IV. THE LOVE OF GOD consists in acknowledging him to be good and merciful in the highest degree, and that not only in himself, but also towards us, and therefore to love him supremely to desire more earnestly to be united and conformed to him, and to have his will accomplished in us, than to enjoy all things beside, and to be willing to suffer the loss of all things, which we have, sooner than be deprived of his favor. Or, it is from a knowledge of the infinite goodness of God, so to love him, that we would rather suffer the loss of all things, than to be deprived of communion with him, or offend him in anything. True love comprehends two things. First, a desire of the safety and preservation of that which we love; and secondly, a desire to be united with the object of our love, or to have it united to us. In reference to this it is said: “Thou shalt love the Lord thy God, with all thy heart, and with all thy soul, and with all thy might.” “If any man come to me, and hate not his father and mother, and wife, and children, and brethren and sisters; yea, and his own life also, he cannot be my disciple.” (Deut. 6:5. Luke 14:26.)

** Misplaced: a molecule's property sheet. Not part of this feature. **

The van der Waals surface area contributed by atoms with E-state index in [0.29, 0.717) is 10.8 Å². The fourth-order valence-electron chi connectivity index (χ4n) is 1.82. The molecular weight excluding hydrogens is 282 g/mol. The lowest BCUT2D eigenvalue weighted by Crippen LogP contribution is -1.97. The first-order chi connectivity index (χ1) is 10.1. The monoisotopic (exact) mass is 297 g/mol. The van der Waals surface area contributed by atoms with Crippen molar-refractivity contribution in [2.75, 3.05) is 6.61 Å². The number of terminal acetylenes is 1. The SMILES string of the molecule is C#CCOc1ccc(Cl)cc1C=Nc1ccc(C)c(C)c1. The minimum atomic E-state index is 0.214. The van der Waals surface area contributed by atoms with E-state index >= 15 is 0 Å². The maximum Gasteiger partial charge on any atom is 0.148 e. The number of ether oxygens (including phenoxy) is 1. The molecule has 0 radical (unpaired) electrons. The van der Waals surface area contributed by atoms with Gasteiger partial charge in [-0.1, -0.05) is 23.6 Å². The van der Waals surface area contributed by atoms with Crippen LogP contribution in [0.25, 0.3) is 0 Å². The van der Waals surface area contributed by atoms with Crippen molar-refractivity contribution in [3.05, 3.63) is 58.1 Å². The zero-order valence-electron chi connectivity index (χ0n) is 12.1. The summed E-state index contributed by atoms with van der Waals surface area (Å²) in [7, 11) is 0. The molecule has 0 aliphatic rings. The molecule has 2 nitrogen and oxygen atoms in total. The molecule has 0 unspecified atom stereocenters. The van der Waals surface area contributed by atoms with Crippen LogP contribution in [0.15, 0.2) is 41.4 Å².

There is opposed to the love of God, on the side of want, 1. A rejection of the love of God, or a contempt and hatred to God, which is to flee from God, who accuses and punishes the wicked for their sins, and to indulge enmity towards him, arising from the aversion which our nature has to God and his justice, and the propensity which it has to sin. It is said of this sin: “The carnal mind is enmity against God; for it is not subject to the law of God, neither indeed can be.” (Rom. 7: T.) 2. An inordinate love of self, and of other creatures, which is to prefer our own lusts, pleasures, life, honor and other things to God, and his will and glory, and to disregard and offend him rather than to suffer the loss of those things which we love. “Whosoever loveth father, or mother, more than me, is not worthy of me.” (Matt. 10:37.) 3. A feigned, hypocritical love of God. In regard to this virtue there can be no excess, for the reason that we never love God as strongly as we ought.